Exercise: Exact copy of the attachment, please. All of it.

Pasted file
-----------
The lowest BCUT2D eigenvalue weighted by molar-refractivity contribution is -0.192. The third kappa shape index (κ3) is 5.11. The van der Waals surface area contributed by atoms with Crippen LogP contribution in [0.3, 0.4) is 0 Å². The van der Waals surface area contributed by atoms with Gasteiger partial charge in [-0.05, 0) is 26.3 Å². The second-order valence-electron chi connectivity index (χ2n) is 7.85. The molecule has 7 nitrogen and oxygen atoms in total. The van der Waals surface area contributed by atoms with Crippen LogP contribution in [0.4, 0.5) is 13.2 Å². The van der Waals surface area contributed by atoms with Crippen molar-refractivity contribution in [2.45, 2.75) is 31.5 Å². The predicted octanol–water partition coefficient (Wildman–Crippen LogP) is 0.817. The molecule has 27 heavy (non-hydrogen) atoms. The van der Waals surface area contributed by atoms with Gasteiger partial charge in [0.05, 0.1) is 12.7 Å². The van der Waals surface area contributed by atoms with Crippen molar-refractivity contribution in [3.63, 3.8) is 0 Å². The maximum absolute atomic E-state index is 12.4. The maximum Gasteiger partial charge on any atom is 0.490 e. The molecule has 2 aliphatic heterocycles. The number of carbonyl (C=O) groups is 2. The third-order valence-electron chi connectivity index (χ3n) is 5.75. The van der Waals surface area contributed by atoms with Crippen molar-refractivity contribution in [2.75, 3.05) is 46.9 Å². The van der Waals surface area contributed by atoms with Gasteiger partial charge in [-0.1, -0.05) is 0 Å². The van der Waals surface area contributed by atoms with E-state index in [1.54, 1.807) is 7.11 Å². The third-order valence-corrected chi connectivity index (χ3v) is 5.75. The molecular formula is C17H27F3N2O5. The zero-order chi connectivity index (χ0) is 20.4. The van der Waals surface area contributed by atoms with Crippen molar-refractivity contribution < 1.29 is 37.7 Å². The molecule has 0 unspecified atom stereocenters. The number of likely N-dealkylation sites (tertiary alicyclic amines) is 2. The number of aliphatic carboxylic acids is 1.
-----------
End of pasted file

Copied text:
The lowest BCUT2D eigenvalue weighted by molar-refractivity contribution is -0.192. The third kappa shape index (κ3) is 5.11. The van der Waals surface area contributed by atoms with Crippen LogP contribution in [0.3, 0.4) is 0 Å². The van der Waals surface area contributed by atoms with Gasteiger partial charge in [-0.05, 0) is 26.3 Å². The second-order valence-electron chi connectivity index (χ2n) is 7.85. The molecule has 7 nitrogen and oxygen atoms in total. The van der Waals surface area contributed by atoms with Crippen LogP contribution in [0.4, 0.5) is 13.2 Å². The van der Waals surface area contributed by atoms with Crippen molar-refractivity contribution in [2.45, 2.75) is 31.5 Å². The predicted octanol–water partition coefficient (Wildman–Crippen LogP) is 0.817. The molecule has 27 heavy (non-hydrogen) atoms. The van der Waals surface area contributed by atoms with Gasteiger partial charge in [0.05, 0.1) is 12.7 Å². The van der Waals surface area contributed by atoms with Crippen molar-refractivity contribution in [3.63, 3.8) is 0 Å². The maximum absolute atomic E-state index is 12.4. The maximum Gasteiger partial charge on any atom is 0.490 e. The molecule has 2 aliphatic heterocycles. The number of carbonyl (C=O) groups is 2. The third-order valence-electron chi connectivity index (χ3n) is 5.75. The van der Waals surface area contributed by atoms with Crippen molar-refractivity contribution in [2.75, 3.05) is 46.9 Å². The van der Waals surface area contributed by atoms with Gasteiger partial charge in [-0.1, -0.05) is 0 Å². The van der Waals surface area contributed by atoms with E-state index in [1.54, 1.807) is 7.11 Å². The third-order valence-corrected chi connectivity index (χ3v) is 5.75. The molecular formula is C17H27F3N2O5. The zero-order chi connectivity index (χ0) is 20.4. The van der Waals surface area contributed by atoms with Crippen molar-refractivity contribution < 1.29 is 37.7 Å². The molecule has 0 unspecified atom stereocenters. The number of likely N-dealkylation sites (tertiary alicyclic amines) is 2. The number of aliphatic carboxylic acids is 1.